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The Desert Spear (The Demon Cycle #2)

4.24 of 5 stars 4.24  ·  rating details  ·  45,475 ratings  ·  1,566 reviews
Demons rise nightly, but so has a legendary Deliverer. From Desert Spear city, Ahmann Jardir unites tribes into an army. In the North, the tattooed Warded Man denies the title. The two former friends are now fierce adversaries. Healer Leesha, musician Rojer, and abused farm-girl Renna Tanner return with Arlen. Against all comes a demon prince, more intelligent, powerful, a ...more
Paperback, 638 pages
Published March 1st 2011 by Del Rey (first published January 1st 2010)
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Good Stuff. Brett's series continues to surprise me. I like books that don't go in the direction I expect them too while still providing an interesting story.
Jessica ❁ Far Dareis Mai ❁ Rabid Reads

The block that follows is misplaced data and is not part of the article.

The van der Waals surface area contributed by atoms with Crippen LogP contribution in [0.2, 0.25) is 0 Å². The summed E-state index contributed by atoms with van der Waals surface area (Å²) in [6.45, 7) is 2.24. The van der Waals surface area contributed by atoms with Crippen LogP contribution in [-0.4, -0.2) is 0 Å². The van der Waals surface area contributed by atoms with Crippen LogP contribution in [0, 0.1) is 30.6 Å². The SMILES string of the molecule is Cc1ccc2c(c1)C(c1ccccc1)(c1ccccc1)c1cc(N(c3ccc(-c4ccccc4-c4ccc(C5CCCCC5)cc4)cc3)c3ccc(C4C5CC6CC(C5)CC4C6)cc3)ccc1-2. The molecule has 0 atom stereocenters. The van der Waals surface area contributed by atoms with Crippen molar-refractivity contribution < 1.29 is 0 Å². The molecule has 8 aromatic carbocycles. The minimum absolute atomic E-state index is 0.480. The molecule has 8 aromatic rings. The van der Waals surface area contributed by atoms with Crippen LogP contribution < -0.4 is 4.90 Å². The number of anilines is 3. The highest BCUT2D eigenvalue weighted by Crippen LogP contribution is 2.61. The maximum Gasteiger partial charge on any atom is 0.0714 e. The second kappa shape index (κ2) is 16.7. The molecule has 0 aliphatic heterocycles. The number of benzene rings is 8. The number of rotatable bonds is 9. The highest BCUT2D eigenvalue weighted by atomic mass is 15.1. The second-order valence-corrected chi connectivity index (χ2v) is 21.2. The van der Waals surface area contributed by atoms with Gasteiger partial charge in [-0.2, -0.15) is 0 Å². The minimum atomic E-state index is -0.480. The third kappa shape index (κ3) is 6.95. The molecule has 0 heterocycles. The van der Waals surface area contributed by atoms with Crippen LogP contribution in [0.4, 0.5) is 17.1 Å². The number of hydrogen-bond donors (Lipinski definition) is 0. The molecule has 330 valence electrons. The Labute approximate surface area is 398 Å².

Reviewed by: Rabid Reads


Second Book Syndrome . . . thy name is THE DESERT SPEAR.


I had a lot of issues with this book. A lot, a lot.

The first third of the book is told from an entirely new POV. By itself, that would've made me cranky, b/c, yeah, I get that Jardir is important, but I missed the old POVs. The POVs who won me over in the first place.

In addition to being stuck with Jardir, the section didn't keep to a timeline. The chapters jump chaotically to the present from v
Unexpected! From page one, this book has sped up in the direction so very different from what I anticipated after finishing The Warded Man. Result = WHIPLASH! Which is fun, by the way.

(From Peter Brett's site, the gorgeous illustrations for the Polish edition of this book. Absolutely beautiful!)

We get a full 180 degrees turn on the atmosphere of this world. Suddenly the corelings go from being the overwhelming menace of the night to little more than a nuisance - WHIPLASH! (Well, at least unti